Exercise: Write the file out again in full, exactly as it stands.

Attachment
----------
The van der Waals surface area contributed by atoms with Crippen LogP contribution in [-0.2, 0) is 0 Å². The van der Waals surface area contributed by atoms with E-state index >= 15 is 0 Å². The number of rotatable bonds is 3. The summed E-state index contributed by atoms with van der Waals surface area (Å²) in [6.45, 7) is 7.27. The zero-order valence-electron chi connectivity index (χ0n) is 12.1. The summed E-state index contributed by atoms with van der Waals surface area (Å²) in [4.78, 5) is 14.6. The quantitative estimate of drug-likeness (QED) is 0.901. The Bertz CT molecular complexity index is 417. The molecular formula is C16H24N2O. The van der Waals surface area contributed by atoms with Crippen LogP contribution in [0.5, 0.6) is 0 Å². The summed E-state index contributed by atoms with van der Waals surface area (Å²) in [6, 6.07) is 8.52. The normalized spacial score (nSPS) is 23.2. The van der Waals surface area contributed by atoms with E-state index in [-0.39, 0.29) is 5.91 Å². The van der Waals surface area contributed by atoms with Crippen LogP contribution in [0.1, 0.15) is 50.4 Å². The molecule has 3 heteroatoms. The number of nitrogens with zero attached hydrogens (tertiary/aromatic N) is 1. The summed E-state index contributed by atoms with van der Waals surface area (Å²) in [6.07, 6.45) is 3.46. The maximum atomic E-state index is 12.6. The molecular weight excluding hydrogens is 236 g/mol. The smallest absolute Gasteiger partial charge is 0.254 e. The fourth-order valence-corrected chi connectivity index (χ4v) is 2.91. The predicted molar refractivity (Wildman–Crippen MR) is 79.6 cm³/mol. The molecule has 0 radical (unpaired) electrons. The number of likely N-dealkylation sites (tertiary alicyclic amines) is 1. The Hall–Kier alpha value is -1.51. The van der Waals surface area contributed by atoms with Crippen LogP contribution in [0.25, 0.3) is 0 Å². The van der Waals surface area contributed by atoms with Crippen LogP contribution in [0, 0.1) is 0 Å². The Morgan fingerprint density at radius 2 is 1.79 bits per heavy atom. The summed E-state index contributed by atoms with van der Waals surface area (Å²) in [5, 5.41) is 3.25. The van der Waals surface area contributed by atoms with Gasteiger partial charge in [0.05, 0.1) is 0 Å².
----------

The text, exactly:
The van der Waals surface area contributed by atoms with Crippen LogP contribution in [-0.2, 0) is 0 Å². The van der Waals surface area contributed by atoms with E-state index >= 15 is 0 Å². The number of rotatable bonds is 3. The summed E-state index contributed by atoms with van der Waals surface area (Å²) in [6.45, 7) is 7.27. The zero-order valence-electron chi connectivity index (χ0n) is 12.1. The summed E-state index contributed by atoms with van der Waals surface area (Å²) in [4.78, 5) is 14.6. The quantitative estimate of drug-likeness (QED) is 0.901. The Bertz CT molecular complexity index is 417. The molecular formula is C16H24N2O. The van der Waals surface area contributed by atoms with Crippen LogP contribution in [0.5, 0.6) is 0 Å². The summed E-state index contributed by atoms with van der Waals surface area (Å²) in [6, 6.07) is 8.52. The normalized spacial score (nSPS) is 23.2. The van der Waals surface area contributed by atoms with E-state index in [-0.39, 0.29) is 5.91 Å². The van der Waals surface area contributed by atoms with Crippen LogP contribution in [0.1, 0.15) is 50.4 Å². The molecule has 3 heteroatoms. The number of nitrogens with zero attached hydrogens (tertiary/aromatic N) is 1. The summed E-state index contributed by atoms with van der Waals surface area (Å²) in [6.07, 6.45) is 3.46. The maximum atomic E-state index is 12.6. The molecular weight excluding hydrogens is 236 g/mol. The smallest absolute Gasteiger partial charge is 0.254 e. The fourth-order valence-corrected chi connectivity index (χ4v) is 2.91. The predicted molar refractivity (Wildman–Crippen MR) is 79.6 cm³/mol. The molecule has 0 radical (unpaired) electrons. The number of likely N-dealkylation sites (tertiary alicyclic amines) is 1. The Hall–Kier alpha value is -1.51. The van der Waals surface area contributed by atoms with Crippen LogP contribution in [0.25, 0.3) is 0 Å². The van der Waals surface area contributed by atoms with Crippen LogP contribution in [0, 0.1) is 0 Å². The Morgan fingerprint density at radius 2 is 1.79 bits per heavy atom. The summed E-state index contributed by atoms with van der Waals surface area (Å²) in [5, 5.41) is 3.25. The van der Waals surface area contributed by atoms with Gasteiger partial charge in [0.05, 0.1) is 0 Å².